As the project’s first archived work, the entire scenario text of LayereD Stories 0 is now available on the Internet in pdf format. LayereD Stories 0 is a smartphone game distributed by BANDAI NAMCO Entertainment Inc. from December 2017 to January 2019. The game was produced as part of the “Minna de game wo tsukuro” (Let’s make a game together) project. For the project, character designers, voice actors, theme song vocalists and other artists were recruited through auditions based on its cross-media development plan involving its anime and manga versions. The objective contributed to more appropriately preparing the framework and rules regarding the participation of outside creators from the production stage. Scenario writers involved in the work, driven by the idea that it’s a shame to lose the opportunity to have their work better known, asked the operator of this game business, BANDAI NAMCO Entertainment Inc., to archive the scenario text for public use. The request was realized, in the unusual form for an online game.
Characters from LayereD Stories 0 © BANDAI NAMCO Entertainment Inc.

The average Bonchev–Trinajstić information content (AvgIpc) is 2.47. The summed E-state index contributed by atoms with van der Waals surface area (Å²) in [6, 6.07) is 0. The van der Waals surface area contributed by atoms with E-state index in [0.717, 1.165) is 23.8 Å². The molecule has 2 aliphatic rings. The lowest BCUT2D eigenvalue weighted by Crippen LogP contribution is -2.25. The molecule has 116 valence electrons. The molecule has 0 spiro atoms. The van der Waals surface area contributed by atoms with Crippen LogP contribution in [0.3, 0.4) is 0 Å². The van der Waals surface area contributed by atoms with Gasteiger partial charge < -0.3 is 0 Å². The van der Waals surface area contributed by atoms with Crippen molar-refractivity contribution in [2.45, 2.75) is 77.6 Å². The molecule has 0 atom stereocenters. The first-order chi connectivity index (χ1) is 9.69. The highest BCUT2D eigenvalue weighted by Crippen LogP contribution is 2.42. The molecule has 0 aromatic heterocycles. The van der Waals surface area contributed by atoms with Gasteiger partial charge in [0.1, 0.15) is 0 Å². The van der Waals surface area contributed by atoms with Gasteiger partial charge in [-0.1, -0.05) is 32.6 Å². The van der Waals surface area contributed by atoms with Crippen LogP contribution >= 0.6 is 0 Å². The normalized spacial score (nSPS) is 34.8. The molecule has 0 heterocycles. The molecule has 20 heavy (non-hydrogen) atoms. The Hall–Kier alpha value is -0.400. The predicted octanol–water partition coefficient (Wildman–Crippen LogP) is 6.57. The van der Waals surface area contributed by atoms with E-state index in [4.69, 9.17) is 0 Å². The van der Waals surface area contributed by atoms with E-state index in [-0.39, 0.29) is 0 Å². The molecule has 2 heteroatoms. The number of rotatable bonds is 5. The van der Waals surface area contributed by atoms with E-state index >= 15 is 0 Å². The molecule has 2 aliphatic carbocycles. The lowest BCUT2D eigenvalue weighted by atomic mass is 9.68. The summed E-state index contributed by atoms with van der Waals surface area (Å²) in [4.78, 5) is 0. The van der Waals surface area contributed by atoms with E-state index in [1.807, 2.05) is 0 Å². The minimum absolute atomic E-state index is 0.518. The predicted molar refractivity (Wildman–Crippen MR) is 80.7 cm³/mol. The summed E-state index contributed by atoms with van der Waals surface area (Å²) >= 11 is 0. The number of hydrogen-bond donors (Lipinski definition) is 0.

Lying behind the request of this type of scenario archiving project is the popularity of Japanese mobile games, especially for smartphones and the type that develops as a grand saga, such as Chain Chronicle (2013–) and Fate/Grand Order (2015–). The popularity resulted in producing a growing amount of game scenarios for long-running games provided under the GaaS model. In response to the consequent growing demand for game scenarios, scenario writers, usually freelancers or small businesses, established JAGSA as an incorporated association to support their work by dealing with such matters as social insurance coverage. Ever since, the association has carried out various activities in the public’s interest within a nonprofit framework, such as handling copyright and tax-related paperwork, and giving lectures to young members to share the scenario production know-how.